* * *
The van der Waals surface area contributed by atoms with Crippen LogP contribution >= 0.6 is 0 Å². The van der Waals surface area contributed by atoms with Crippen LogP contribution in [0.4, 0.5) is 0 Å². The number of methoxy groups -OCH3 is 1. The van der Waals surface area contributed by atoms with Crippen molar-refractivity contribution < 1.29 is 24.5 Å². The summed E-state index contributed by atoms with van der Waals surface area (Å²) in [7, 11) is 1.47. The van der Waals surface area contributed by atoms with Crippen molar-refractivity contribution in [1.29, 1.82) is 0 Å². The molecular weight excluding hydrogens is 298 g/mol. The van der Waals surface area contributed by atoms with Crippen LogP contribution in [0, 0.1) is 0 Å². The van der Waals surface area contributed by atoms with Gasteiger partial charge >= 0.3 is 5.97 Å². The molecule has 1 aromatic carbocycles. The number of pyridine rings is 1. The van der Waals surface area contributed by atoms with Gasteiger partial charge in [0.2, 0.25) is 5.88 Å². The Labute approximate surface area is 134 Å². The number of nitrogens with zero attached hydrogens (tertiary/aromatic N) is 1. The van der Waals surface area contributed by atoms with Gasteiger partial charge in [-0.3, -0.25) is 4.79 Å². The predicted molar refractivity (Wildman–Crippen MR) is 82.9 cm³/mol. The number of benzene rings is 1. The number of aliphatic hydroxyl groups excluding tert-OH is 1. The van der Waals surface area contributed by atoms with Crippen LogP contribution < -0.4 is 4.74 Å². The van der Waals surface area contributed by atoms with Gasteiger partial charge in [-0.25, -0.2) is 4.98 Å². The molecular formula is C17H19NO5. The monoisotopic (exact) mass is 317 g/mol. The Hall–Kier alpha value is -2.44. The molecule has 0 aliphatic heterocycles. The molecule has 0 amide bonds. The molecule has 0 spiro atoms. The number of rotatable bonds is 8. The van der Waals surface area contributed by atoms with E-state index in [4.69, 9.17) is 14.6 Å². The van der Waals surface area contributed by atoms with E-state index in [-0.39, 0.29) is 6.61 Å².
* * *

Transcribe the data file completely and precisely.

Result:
The van der Waals surface area contributed by atoms with Crippen LogP contribution >= 0.6 is 0 Å². The van der Waals surface area contributed by atoms with Crippen LogP contribution in [0.4, 0.5) is 0 Å². The number of methoxy groups -OCH3 is 1. The van der Waals surface area contributed by atoms with Crippen molar-refractivity contribution < 1.29 is 24.5 Å². The summed E-state index contributed by atoms with van der Waals surface area (Å²) in [7, 11) is 1.47. The van der Waals surface area contributed by atoms with Crippen molar-refractivity contribution in [1.29, 1.82) is 0 Å². The molecular weight excluding hydrogens is 298 g/mol. The van der Waals surface area contributed by atoms with Crippen LogP contribution in [0, 0.1) is 0 Å². The van der Waals surface area contributed by atoms with Gasteiger partial charge >= 0.3 is 5.97 Å². The molecule has 1 aromatic carbocycles. The number of pyridine rings is 1. The van der Waals surface area contributed by atoms with Gasteiger partial charge in [0.2, 0.25) is 5.88 Å². The Labute approximate surface area is 134 Å². The number of nitrogens with zero attached hydrogens (tertiary/aromatic N) is 1. The van der Waals surface area contributed by atoms with Gasteiger partial charge in [-0.3, -0.25) is 4.79 Å². The predicted molar refractivity (Wildman–Crippen MR) is 82.9 cm³/mol. The number of benzene rings is 1. The number of aliphatic hydroxyl groups excluding tert-OH is 1. The van der Waals surface area contributed by atoms with Crippen LogP contribution < -0.4 is 4.74 Å². The van der Waals surface area contributed by atoms with Gasteiger partial charge in [-0.25, -0.2) is 4.98 Å². The molecular formula is C17H19NO5. The monoisotopic (exact) mass is 317 g/mol. The Hall–Kier alpha value is -2.44. The molecule has 0 aliphatic heterocycles. The molecule has 0 amide bonds. The molecule has 0 spiro atoms. The number of rotatable bonds is 8. The van der Waals surface area contributed by atoms with E-state index in [4.69, 9.17) is 14.6 Å². The van der Waals surface area contributed by atoms with E-state index in [-0.39, 0.29) is 6.61 Å².